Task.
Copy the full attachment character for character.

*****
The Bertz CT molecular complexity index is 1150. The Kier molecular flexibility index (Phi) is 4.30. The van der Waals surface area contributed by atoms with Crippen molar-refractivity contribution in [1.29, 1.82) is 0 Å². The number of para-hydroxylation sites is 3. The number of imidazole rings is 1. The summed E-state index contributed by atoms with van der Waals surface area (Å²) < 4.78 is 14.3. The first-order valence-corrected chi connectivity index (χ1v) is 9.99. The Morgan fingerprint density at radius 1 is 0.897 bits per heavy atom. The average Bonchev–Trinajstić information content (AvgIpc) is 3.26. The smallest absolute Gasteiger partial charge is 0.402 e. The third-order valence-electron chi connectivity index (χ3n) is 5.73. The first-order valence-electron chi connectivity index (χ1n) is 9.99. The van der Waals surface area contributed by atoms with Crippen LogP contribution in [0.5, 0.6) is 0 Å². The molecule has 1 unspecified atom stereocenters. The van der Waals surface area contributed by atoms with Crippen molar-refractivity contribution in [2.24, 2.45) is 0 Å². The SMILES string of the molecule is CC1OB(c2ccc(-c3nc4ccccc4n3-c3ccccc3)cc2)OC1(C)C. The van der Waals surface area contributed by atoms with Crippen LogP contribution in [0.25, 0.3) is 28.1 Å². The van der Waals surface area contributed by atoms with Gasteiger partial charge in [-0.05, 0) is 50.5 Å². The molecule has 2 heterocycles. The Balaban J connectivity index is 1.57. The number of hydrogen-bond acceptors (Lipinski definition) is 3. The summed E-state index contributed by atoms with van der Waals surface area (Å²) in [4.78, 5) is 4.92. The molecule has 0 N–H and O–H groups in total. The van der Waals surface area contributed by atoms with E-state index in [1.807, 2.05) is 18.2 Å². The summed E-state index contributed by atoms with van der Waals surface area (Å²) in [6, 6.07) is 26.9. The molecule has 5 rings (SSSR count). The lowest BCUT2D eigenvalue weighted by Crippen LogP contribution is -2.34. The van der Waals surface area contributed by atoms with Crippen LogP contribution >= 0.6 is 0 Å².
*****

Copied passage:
The Bertz CT molecular complexity index is 1150. The Kier molecular flexibility index (Phi) is 4.30. The van der Waals surface area contributed by atoms with Crippen molar-refractivity contribution in [1.29, 1.82) is 0 Å². The number of para-hydroxylation sites is 3. The number of imidazole rings is 1. The summed E-state index contributed by atoms with van der Waals surface area (Å²) < 4.78 is 14.3. The first-order valence-corrected chi connectivity index (χ1v) is 9.99. The Morgan fingerprint density at radius 1 is 0.897 bits per heavy atom. The average Bonchev–Trinajstić information content (AvgIpc) is 3.26. The smallest absolute Gasteiger partial charge is 0.402 e. The third-order valence-electron chi connectivity index (χ3n) is 5.73. The first-order valence-electron chi connectivity index (χ1n) is 9.99. The van der Waals surface area contributed by atoms with Crippen LogP contribution in [0.5, 0.6) is 0 Å². The molecule has 1 unspecified atom stereocenters. The van der Waals surface area contributed by atoms with Crippen molar-refractivity contribution in [2.24, 2.45) is 0 Å². The SMILES string of the molecule is CC1OB(c2ccc(-c3nc4ccccc4n3-c3ccccc3)cc2)OC1(C)C. The van der Waals surface area contributed by atoms with Crippen LogP contribution in [0.25, 0.3) is 28.1 Å². The van der Waals surface area contributed by atoms with Gasteiger partial charge in [-0.05, 0) is 50.5 Å². The molecule has 2 heterocycles. The Balaban J connectivity index is 1.57. The number of hydrogen-bond acceptors (Lipinski definition) is 3. The summed E-state index contributed by atoms with van der Waals surface area (Å²) in [4.78, 5) is 4.92. The molecule has 0 N–H and O–H groups in total. The van der Waals surface area contributed by atoms with E-state index in [1.807, 2.05) is 18.2 Å². The summed E-state index contributed by atoms with van der Waals surface area (Å²) in [6, 6.07) is 26.9. The molecule has 5 rings (SSSR count). The lowest BCUT2D eigenvalue weighted by Crippen LogP contribution is -2.34. The van der Waals surface area contributed by atoms with Crippen LogP contribution >= 0.6 is 0 Å².